It's not a famous venue, but unless you live somewhere like New York or San Francisco, it's like the best of the all-ages youth centers in your area. And it has successfully hosted "name acts" such as Fugazi. It may indeed have shaped the formation and development of such a center in your area by its example. I know that in my area, the Flywheel Arts Center has become indispensable, as a center for youth and alternative culture,and is a decade younger than 242 Main, suggesting some influence. From an article in Vice about the Burlington youth center:
It isn't a household name like the now-defunct CBGB in New York City, and it doesn't get the same recognition in the punk rock history books as a spot like 924 Gilman Street in Berkeley. But 242 Main Street is special in its own way: Nearly 30 years after opening its doors, it is now one of the longest running all-ages music venue in the country, beginning as an offbeat government-funded effort to overturn a draconian city ban on live music that resulted in the transformation of an old administrative building into the municipal youth center that exists to this day.This wasn't an expensive, big-government project imposed on the town or state. Instead it attracted young, enthusiastic people willing to put in the work to make their own dream come true, a victory for the DIY mentality:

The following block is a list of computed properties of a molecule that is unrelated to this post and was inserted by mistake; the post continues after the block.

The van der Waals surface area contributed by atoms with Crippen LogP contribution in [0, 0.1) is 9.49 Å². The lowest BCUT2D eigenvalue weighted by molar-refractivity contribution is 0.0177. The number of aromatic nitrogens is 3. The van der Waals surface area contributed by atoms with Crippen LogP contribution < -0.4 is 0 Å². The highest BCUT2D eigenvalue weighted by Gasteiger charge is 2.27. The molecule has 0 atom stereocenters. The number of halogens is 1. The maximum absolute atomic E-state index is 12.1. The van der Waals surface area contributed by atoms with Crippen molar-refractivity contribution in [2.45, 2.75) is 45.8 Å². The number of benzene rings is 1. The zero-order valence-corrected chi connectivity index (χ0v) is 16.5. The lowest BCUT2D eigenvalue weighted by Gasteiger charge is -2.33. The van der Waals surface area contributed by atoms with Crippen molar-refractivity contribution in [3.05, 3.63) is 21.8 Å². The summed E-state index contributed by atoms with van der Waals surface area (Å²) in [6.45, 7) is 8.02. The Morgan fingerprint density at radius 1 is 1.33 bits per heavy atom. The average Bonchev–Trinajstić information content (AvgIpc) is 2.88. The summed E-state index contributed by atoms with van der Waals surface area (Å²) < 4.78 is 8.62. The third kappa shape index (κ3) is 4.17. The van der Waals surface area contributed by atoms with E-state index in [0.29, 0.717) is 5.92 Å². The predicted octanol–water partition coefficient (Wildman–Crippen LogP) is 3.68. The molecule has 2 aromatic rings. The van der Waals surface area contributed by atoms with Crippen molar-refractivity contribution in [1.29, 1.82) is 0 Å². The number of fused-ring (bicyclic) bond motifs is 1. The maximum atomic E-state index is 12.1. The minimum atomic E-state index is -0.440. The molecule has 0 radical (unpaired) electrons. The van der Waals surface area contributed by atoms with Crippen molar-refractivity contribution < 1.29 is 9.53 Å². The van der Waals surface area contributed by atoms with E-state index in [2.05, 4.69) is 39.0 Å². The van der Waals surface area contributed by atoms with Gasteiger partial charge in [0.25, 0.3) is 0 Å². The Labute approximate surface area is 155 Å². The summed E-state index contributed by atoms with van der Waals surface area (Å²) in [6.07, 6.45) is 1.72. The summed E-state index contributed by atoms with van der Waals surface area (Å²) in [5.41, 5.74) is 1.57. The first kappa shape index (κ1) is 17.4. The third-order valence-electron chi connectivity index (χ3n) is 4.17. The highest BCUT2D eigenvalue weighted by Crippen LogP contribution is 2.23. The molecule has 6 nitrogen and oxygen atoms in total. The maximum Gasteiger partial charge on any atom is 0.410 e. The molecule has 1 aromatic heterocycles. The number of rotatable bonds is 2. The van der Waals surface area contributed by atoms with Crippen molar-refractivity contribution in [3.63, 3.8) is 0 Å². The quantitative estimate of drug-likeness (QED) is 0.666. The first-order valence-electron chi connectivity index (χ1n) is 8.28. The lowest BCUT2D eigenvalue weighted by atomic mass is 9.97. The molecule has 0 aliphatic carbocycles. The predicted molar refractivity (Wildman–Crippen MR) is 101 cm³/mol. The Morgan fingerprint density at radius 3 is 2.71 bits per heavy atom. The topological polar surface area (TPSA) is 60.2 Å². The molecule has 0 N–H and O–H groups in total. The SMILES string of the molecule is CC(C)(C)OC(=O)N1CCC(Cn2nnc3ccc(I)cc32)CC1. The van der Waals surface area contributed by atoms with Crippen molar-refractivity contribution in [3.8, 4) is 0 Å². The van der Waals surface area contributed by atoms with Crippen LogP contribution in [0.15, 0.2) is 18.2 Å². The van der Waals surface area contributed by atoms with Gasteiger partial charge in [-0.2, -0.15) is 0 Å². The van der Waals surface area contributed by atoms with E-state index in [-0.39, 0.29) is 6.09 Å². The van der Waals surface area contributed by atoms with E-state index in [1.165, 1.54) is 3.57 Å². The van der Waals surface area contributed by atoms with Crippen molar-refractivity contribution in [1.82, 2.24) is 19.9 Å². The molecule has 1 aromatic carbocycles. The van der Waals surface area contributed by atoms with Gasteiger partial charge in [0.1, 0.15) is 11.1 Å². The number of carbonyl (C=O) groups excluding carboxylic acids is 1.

"It was something that the community of young people said that they wanted, needed, and were willing to take care of," she said. "They didn't ask us to give them anything—they asked us to provide the opportunity. Everyone was very well aware that they had to police it and make sure that there were no problems. For us, it was a belief that if kids feel that they're respected and needed and that they're a component of a greater good, then that's fantastic."It's a small thing, but it certainly isn't politics and government as usual. Of such small pieces in then-Burlington mayor Bernie Sanders socialism made, touching peoples' lives as they live them, allowing for ever-greater democratic control and participation in our public life.
Now, as Bernie Sanders gears up for a 2016 presidential run, the formation of the Mayor's Youth Office and 242 Main provides interesting insight into the administrative style of Vermont's beloved Socialist senator—an offbeat yet tangible manifestation of Sanders' ideas about democracy, which almost radically encourage participation in government. With his work in Burlington, Sanders, whose anti-establishment politics have puzzled pundits and endeared him to liberals looking for an alternative to Hillary Clinton, staked his claim that government can be a positive force in people's lives. And for generations of kids in Burlington, 242 Main Street has been just that.I encourage everyone to read the Vice article linked above.